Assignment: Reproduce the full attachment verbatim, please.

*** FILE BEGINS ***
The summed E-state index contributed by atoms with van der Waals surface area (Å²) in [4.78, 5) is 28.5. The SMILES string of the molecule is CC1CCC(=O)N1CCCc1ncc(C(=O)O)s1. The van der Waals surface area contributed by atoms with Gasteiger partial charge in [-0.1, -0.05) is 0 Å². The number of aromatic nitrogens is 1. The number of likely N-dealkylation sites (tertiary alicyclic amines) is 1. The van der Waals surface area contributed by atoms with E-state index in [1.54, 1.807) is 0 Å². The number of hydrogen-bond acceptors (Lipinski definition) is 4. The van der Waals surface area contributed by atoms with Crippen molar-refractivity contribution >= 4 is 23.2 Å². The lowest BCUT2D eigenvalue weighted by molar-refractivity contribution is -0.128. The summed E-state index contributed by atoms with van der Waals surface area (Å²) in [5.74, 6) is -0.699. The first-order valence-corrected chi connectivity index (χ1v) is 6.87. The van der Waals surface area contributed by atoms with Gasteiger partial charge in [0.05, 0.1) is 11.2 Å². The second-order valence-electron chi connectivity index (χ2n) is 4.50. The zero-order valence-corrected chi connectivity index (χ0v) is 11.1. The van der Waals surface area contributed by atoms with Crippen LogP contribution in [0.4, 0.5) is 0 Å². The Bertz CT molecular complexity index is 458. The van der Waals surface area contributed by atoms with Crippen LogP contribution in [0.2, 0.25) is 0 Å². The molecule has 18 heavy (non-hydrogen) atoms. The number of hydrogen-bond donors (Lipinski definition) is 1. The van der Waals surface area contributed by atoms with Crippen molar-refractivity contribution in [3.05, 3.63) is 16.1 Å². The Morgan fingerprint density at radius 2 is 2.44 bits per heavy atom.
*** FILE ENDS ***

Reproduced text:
The summed E-state index contributed by atoms with van der Waals surface area (Å²) in [4.78, 5) is 28.5. The SMILES string of the molecule is CC1CCC(=O)N1CCCc1ncc(C(=O)O)s1. The van der Waals surface area contributed by atoms with Gasteiger partial charge in [-0.1, -0.05) is 0 Å². The number of aromatic nitrogens is 1. The number of likely N-dealkylation sites (tertiary alicyclic amines) is 1. The van der Waals surface area contributed by atoms with E-state index in [1.54, 1.807) is 0 Å². The number of hydrogen-bond acceptors (Lipinski definition) is 4. The van der Waals surface area contributed by atoms with Crippen molar-refractivity contribution >= 4 is 23.2 Å². The lowest BCUT2D eigenvalue weighted by molar-refractivity contribution is -0.128. The summed E-state index contributed by atoms with van der Waals surface area (Å²) in [5.74, 6) is -0.699. The first-order valence-corrected chi connectivity index (χ1v) is 6.87. The van der Waals surface area contributed by atoms with Gasteiger partial charge in [0.05, 0.1) is 11.2 Å². The second-order valence-electron chi connectivity index (χ2n) is 4.50. The zero-order valence-corrected chi connectivity index (χ0v) is 11.1. The van der Waals surface area contributed by atoms with Crippen LogP contribution in [0.4, 0.5) is 0 Å². The Bertz CT molecular complexity index is 458. The van der Waals surface area contributed by atoms with Crippen LogP contribution in [0.2, 0.25) is 0 Å². The molecule has 18 heavy (non-hydrogen) atoms. The number of hydrogen-bond donors (Lipinski definition) is 1. The van der Waals surface area contributed by atoms with Crippen molar-refractivity contribution in [3.05, 3.63) is 16.1 Å². The Morgan fingerprint density at radius 2 is 2.44 bits per heavy atom.